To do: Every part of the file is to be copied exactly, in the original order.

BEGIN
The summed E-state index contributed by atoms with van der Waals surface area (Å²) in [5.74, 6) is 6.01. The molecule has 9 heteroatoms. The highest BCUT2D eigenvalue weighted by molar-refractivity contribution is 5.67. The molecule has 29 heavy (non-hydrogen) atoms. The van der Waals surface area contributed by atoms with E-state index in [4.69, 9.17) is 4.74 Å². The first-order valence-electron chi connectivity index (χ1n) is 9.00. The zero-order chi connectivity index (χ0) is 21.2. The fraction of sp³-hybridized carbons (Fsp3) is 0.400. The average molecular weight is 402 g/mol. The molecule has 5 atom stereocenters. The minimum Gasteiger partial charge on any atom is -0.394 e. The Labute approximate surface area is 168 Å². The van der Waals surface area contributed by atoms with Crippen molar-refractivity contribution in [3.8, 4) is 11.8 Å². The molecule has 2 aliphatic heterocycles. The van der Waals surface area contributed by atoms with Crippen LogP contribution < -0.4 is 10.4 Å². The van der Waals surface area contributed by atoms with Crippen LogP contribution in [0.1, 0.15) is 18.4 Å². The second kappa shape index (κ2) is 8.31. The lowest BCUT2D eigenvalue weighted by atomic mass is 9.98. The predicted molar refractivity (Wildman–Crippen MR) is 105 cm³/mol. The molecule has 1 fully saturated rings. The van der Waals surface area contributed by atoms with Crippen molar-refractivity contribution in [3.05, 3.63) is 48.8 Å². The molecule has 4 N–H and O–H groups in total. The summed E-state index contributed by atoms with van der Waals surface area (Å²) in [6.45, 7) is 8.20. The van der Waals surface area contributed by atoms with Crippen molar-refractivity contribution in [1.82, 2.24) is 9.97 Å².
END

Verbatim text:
The summed E-state index contributed by atoms with van der Waals surface area (Å²) in [5.74, 6) is 6.01. The molecule has 9 heteroatoms. The highest BCUT2D eigenvalue weighted by molar-refractivity contribution is 5.67. The molecule has 29 heavy (non-hydrogen) atoms. The van der Waals surface area contributed by atoms with E-state index in [4.69, 9.17) is 4.74 Å². The first-order valence-electron chi connectivity index (χ1n) is 9.00. The zero-order chi connectivity index (χ0) is 21.2. The fraction of sp³-hybridized carbons (Fsp3) is 0.400. The average molecular weight is 402 g/mol. The molecule has 5 atom stereocenters. The minimum Gasteiger partial charge on any atom is -0.394 e. The Labute approximate surface area is 168 Å². The van der Waals surface area contributed by atoms with Crippen molar-refractivity contribution in [3.8, 4) is 11.8 Å². The molecule has 2 aliphatic heterocycles. The van der Waals surface area contributed by atoms with Crippen LogP contribution < -0.4 is 10.4 Å². The van der Waals surface area contributed by atoms with Crippen LogP contribution in [0.1, 0.15) is 18.4 Å². The second kappa shape index (κ2) is 8.31. The lowest BCUT2D eigenvalue weighted by atomic mass is 9.98. The predicted molar refractivity (Wildman–Crippen MR) is 105 cm³/mol. The molecule has 1 fully saturated rings. The van der Waals surface area contributed by atoms with Crippen molar-refractivity contribution in [3.05, 3.63) is 48.8 Å². The molecule has 4 N–H and O–H groups in total. The summed E-state index contributed by atoms with van der Waals surface area (Å²) in [6.45, 7) is 8.20. The van der Waals surface area contributed by atoms with Crippen molar-refractivity contribution in [1.82, 2.24) is 9.97 Å².